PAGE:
Sean Richardson

I am 19 year old, first year Medical student, and very proud to have received a VC scholarship for rugby from Durham University. I started playing rugby at age 12 at 8 and by age 16 was playing 6 for Horsham RFC, Sussex and Harlequins. I secured a rugby scholarship to Brighton College at age 16, captained the 1st XV from 8, and represented Sussex and Harlequins at 6 to U18. I completed a Gap year to apply to Durham and I spent my time playing semi-pro for Worthing Raiders in Nat 2 South. I chose Durham, because it is the best university in the country for combining top class rugby with high quality academic study.


Muscles ache and bones creek at the thought of the hill, the vertical drop with which we ascend.  A barren waste where only footholds and mud can be found.  Three trees mark the path to follow, the path to the top of the hill, the path to our salvation.  rugbyMany times we have climbed the hill and there will be many more to come.  But this is our last for this season the last before our weary legs can rest.

Preparation begins as we think of tackling her and I look around and I see my brethren, each one equally tired but equally ready.  My friends and rugby family, nervous for that whistle to sound to begin our ascent.  The last few moments and suddenly the squeal of the hill beckoning us appears.  We begin our work.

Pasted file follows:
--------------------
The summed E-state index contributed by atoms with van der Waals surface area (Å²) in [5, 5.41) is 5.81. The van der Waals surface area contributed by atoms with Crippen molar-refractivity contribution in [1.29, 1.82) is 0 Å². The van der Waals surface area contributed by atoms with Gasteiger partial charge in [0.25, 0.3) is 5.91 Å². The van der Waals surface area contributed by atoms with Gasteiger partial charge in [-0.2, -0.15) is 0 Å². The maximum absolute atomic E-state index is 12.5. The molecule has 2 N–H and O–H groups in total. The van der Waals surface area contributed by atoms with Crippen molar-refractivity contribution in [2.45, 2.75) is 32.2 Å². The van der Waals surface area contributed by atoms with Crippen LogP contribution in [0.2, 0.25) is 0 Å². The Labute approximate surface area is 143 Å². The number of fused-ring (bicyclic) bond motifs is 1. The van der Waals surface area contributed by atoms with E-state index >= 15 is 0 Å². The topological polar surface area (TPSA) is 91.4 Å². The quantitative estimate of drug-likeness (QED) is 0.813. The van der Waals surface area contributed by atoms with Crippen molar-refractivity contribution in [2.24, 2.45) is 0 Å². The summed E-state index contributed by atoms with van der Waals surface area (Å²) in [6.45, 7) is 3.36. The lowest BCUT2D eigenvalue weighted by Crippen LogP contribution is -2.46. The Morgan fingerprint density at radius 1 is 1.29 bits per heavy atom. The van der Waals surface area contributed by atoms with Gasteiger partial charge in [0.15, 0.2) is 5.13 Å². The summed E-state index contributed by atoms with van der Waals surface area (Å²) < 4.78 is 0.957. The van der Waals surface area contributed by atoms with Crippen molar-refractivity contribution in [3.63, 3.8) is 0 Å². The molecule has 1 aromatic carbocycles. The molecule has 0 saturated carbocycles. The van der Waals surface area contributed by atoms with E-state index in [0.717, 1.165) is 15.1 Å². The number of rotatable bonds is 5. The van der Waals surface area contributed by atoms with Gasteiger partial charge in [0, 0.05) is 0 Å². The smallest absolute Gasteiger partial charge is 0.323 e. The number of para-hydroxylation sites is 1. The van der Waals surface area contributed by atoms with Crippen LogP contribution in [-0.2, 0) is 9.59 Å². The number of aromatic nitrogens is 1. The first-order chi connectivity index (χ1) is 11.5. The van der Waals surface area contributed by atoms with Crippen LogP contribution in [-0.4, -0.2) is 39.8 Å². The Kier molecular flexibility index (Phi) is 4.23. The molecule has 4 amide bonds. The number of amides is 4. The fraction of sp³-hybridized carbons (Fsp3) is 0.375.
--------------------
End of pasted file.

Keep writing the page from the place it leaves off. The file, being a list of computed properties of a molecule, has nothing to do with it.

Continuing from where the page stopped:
A wave of palatinate smashes onto the shore.  Leading from front and pushing from back. No man left behind, no man left alone.  Our nails dig in and our legs begin to tremble, we reach and grab for any stability a tree, a rock but often the man in front.  We power through that first climb, that first ascent is child’s play to this palatinate army.  With equal force we crash down the hill readying ourselves for what is to come.

Eight times we make that breach and 8 times the enemy, that mistress found in the hill, has been found wanting.  No man left behind, no man left alone.  As a group we push, we run, we hobble, we stagger, we trudge, we move, we just keep moving, keep going forward until salvation.

That last run of the season we grouped at the bottom we looked at each other looked into the eyes of the men around us, looked at the worn out faces and the tired legs.  No words were uttered but we knew together we had defeated the hill and so with our last breathes we went again, in to the breach, one last time in to the breach.

At that point I knew what it meant to be palatinate, I knew that the men around me would trust in me as I would trust in them.  I now love this new family that I have been welcomed to.  I know palatinates do not die, do not shy away from pain, do not give up.  We are an army and when the going gets tough we rise above, just as we rose above, The Hill.

‘Fundamenta eius super montibus sanctis’